Volunteers Bringing More People and More Businesses to Downtown Waukegan and the Lakefront
Waukegan Main Street Young Professionals Launch is June 1st
The Waukegan Main Street Young Professionals is a volunteer interest group that targets professionals ages 25-45 that work, live, play or have a passion for Waukegan, to empower the community and support the Main Street District. The Launch Event is June 1st, 5:30 - 7:30pm at Rosati's, 226 N. Sheridan. Our mission is to support the Main Street Movement through volunteerism, philanthropy and membership development. Waukegan Main Street is looking for people who are seeking an opportunity to make a difference. We are at a critical time in Waukegan’s history and we are looking to your talent, drive and passion to join this movement as a professional. Come join us!
Waukegan Main Street caught up with Gary LeVine to find out more….
WMS: So how did this concept come about?
Gary LeVine: It began as a group of friends, Cigar aficionados and boaters. We would meet in the summer at Waukegan Harbor on beautiful Lake Michigan enjoying our cigars while sharing boating stories. Over time, our cigar knowledge and experience grew into rolling cigars for our own enjoyment. We invested in a rolling machine, molds and a cigar press. With the experience of our Cuban friend, Luis Carbonell, we have learned the fine art of creating a fine cigar. We then started creating our own blends.
WMS: What will the experience be like?
Gary LeVine: The Lounge will have cigar smoking . Patrons can walk in and go back to our giant walk-in humidor, and pick out their own cigars. We’ll teach patrons about cigars; how to roll them, the different blends available in A Cuban Theme environment.
WMS: Why Waukegan?
Gary LeVine: We wanted it to be in Waukegan! Most of the partners are life long Waukeganites. We want to watch this downtown area grow. We want to be a part of this Cities growth.
WMS: What differentiates your cigars from other brands?
Gary LeVine: Some are mild, some are stronger. You can customize the cigars to make different sizes, and use different leaves from Brazil, Dominican Republic, Nicaraguan and Connecticut. We’ve gotten rave reviews!
WMS: When will you be opening?
Gary LeVine: We plan to have a soft opening the end of March.
Lounge Hours: 10am-8pm tentatively.
Cigars prices in all ranges.
We at Waukegan Main Street admit it. Downtowns are not easy to revitalize. But here are some facts about Waukegan’s downtown: three theaters are thriving and more new businesses and restaurants have opened their doors!
The Genesee Theater, Clockwise Theatre, and Three Brothers Theatre produced more shows last year than ever before. Wauk-n-Whiskey has opened its doors on Genesee Street and Rosatti’s is under construction at Grand and Sheridan, joining other popular restaurants and pubs. New businesses like Lake County Tech Hub, Liberty Tax, and Horizon Benefit Services are up and running.
Your vision of a vibrant downtown and lakefront is our purpose. Every day, WMS keeps that vision in the forefront of its plans and activities.
How does the Main Street work? We use the proven ap proaches and tools that every Main Street organization uses. That’s how we can successfully focus on economic development, small business appearance improvement, historic preservation, and promoting the downtown. Here’s just one success story:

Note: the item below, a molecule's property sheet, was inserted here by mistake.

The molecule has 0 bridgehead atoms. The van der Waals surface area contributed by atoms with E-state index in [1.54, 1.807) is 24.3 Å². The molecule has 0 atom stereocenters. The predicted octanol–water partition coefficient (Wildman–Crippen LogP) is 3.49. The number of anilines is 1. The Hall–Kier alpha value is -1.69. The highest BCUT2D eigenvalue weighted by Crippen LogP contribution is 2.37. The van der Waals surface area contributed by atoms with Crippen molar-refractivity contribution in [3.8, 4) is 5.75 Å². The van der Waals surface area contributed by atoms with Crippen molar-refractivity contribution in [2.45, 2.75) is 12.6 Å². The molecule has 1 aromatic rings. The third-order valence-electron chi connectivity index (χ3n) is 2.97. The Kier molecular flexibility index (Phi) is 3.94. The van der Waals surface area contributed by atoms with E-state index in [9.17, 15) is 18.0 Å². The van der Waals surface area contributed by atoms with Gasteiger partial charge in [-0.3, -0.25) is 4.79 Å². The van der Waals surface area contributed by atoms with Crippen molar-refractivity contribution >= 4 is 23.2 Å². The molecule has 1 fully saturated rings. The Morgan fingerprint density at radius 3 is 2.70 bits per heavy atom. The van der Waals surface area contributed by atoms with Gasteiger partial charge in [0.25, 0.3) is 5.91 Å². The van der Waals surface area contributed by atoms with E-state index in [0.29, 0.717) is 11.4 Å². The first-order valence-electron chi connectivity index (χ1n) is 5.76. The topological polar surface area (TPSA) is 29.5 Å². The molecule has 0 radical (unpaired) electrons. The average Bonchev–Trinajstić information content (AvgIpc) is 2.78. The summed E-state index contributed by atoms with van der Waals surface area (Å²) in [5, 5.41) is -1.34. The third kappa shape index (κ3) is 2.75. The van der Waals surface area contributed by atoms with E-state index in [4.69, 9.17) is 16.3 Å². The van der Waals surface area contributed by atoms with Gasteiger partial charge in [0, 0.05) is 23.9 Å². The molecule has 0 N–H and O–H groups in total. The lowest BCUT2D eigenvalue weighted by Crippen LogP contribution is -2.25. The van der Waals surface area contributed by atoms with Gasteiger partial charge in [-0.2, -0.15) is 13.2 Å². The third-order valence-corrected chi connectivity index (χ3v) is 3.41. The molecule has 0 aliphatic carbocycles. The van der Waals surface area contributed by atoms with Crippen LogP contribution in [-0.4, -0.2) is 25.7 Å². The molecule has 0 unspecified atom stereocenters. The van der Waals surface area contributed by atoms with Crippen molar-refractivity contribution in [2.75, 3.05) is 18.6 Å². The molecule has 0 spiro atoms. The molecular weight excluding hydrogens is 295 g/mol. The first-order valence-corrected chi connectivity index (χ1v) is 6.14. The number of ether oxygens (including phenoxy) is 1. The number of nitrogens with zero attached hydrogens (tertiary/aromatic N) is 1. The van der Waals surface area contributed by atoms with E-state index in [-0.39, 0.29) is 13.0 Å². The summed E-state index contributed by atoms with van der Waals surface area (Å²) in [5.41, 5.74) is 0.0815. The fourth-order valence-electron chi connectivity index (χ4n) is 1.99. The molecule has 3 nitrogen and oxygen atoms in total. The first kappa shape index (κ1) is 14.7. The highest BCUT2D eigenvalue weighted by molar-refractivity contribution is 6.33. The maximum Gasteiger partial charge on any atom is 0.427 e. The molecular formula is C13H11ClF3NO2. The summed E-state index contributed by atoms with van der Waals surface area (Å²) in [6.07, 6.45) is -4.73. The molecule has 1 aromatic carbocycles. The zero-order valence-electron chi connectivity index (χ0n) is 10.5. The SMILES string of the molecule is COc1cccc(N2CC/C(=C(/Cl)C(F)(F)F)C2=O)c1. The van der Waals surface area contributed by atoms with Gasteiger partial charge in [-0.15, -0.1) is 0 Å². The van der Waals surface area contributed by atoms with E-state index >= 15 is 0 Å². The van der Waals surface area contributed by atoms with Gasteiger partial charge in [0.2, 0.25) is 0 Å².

University grads Josh and Caroline Beadle came to Waukegan with the dream of starting a new small theater company. They spotted the vacant space at 115 N. Genesee and hit it off with building owner Juli Weber, also owner of Little Fort Media, right next door.
Before long Three Brothers, a 50-seat black box theater, had become a reality. “For the first couple of years we couldn’t afford a marquee. People couldn’t read the posters we displayed and they couldn’t see into the lobby. In fact, the whole block was dark,” said Caroline.
A Waukegan Main Street SLAP Grant (sign, lighting, and appearance program) was the solution. Josh and Caroline worked with downtown architect firm, Design Studio C, to design and price out a lighted sign. Then they applied to the WMS Design committee for a 50-50 SLAP grant.
“The SLAP grant was incredibly helpful,” said Josh. “Our Three Brothers Theater sign illuminates for quite a distance on Genesee Street. Now we have a clear beacon welcoming all our patrons.”
Owner Juli Weber couldn’t be happier. “The more successful the theater is, the more solid my tenant is. Everyone on the street benefits.”
Main Street organizations know that attractive positional advertising draws business customers and restaurant and theater patrons. That’s why the WMS Economic Development Committee initiated the Downtown Kiosk Program. The first kiosk has been installed at the corner of Genesee and County streets, displaying the map of downtown and promoting downtown businesses and events. WMS plans to install three more kiosks throughout the Main Street district.
Building partnerships and engaging community stakeholders in the revitalization effort is another economic development tool. For the last two years, we worked with the Waukegan Chamber of Commerce to host the Criterium Bike Race in downtown Waukegan. WMS also partnered with the City to staff a tent for Scoop the Loop and promote monthly ArtWauks.